Patriots coach Bill Belichick hasn’t had much public criticism to offer about the bizarro Stanford band play that short-circuited overtime against the Raiders, possibly because he realizes that it’s his own damn fault for not ordering the offense to ditch the draw play and take a knee in a 24-24 tie with three seconds left and 55 yards to paydirt. Regardless, others connected to the franchise are offering critical remarks, constructive or otherwise.
Former Patriots receiver Julian Edelman had an interesting suggestion on this week’s Inside The NFL.
Setting aside the question on whether Mac Jones could have done anything to Chandler Jones other than be planted into the turf by a stiff arm, an effective trip would have kept Chandler Jones from scoring. However, that wouldn’t have resulted in overtime.
If officiated properly, Mac Jones would have been called for tripping. The penalty would have been 10 yards from the spot of the foul. Since the trip would have happened at the New England 44, the Raiders would have had an untimed down from the Patriots’ 34.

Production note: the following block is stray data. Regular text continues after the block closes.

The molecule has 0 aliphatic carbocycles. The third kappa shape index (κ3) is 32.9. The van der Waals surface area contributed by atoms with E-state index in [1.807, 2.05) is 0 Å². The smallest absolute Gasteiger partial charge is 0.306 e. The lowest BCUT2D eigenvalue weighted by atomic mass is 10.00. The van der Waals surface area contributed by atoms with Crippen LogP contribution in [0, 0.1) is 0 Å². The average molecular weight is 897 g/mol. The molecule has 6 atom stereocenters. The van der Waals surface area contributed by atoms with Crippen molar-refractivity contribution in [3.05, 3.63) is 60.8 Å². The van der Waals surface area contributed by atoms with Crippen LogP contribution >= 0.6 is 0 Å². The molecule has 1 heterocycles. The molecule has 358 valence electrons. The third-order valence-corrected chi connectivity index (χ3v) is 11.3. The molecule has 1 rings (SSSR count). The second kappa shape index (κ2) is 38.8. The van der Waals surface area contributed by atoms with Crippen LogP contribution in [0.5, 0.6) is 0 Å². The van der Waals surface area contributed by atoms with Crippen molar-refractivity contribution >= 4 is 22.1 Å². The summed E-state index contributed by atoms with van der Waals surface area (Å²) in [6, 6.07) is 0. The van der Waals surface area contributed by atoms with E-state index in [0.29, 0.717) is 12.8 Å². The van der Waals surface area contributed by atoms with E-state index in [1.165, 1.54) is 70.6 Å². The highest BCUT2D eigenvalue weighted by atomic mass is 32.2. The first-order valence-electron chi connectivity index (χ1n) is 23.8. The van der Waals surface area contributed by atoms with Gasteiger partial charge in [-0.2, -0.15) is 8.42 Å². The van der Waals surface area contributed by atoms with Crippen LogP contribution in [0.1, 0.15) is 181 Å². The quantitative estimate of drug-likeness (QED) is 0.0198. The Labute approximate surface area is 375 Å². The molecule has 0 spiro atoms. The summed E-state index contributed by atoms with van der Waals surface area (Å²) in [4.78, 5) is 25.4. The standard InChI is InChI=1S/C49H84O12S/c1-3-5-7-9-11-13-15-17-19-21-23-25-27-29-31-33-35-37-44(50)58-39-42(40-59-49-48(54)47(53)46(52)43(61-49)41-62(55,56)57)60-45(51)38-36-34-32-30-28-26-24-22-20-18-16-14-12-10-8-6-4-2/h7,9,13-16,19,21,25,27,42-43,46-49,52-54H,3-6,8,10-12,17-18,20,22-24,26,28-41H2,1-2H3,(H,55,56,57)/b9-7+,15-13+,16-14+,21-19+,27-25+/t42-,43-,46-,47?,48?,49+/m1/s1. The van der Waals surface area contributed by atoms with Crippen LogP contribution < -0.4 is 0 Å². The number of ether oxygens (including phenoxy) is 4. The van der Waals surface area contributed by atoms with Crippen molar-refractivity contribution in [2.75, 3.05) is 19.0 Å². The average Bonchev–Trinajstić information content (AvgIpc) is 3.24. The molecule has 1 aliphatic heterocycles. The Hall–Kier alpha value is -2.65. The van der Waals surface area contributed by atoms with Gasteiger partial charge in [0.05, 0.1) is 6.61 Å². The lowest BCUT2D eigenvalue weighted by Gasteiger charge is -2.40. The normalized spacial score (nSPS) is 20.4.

That’s a 52-yard field goal. If kicker Daniel Carlson, who had made nine of 11 field goals from 50 or more yards this season, had nailed the effort, the Raiders would have won.
There’s also a chance, albeit very slim, that the officials would have regarded a blatant, game-saving trip by Mac Jones to be a “palpably unfair act,” giving the Raiders the touchdown and the victory.
Rule 12, Section 3, Article 4 states, “A player or substitute shall not interfere with play by any act which is palpably unfair.” Rule 11, Section 2, Article 1(e) allows the referee to award a touchdown “to a team that has been denied one by a palpably unfair act.”
Would the officials actually have done it? No one knows, since it didn’t happen. The point is that Edelman’s advice would have sparked, at a minimum, a walk-off field goal try. At most, the Raiders would have had the touchdown anyway, if the blatant trip aimed at saving the day would have been deemed to be palpably unfair.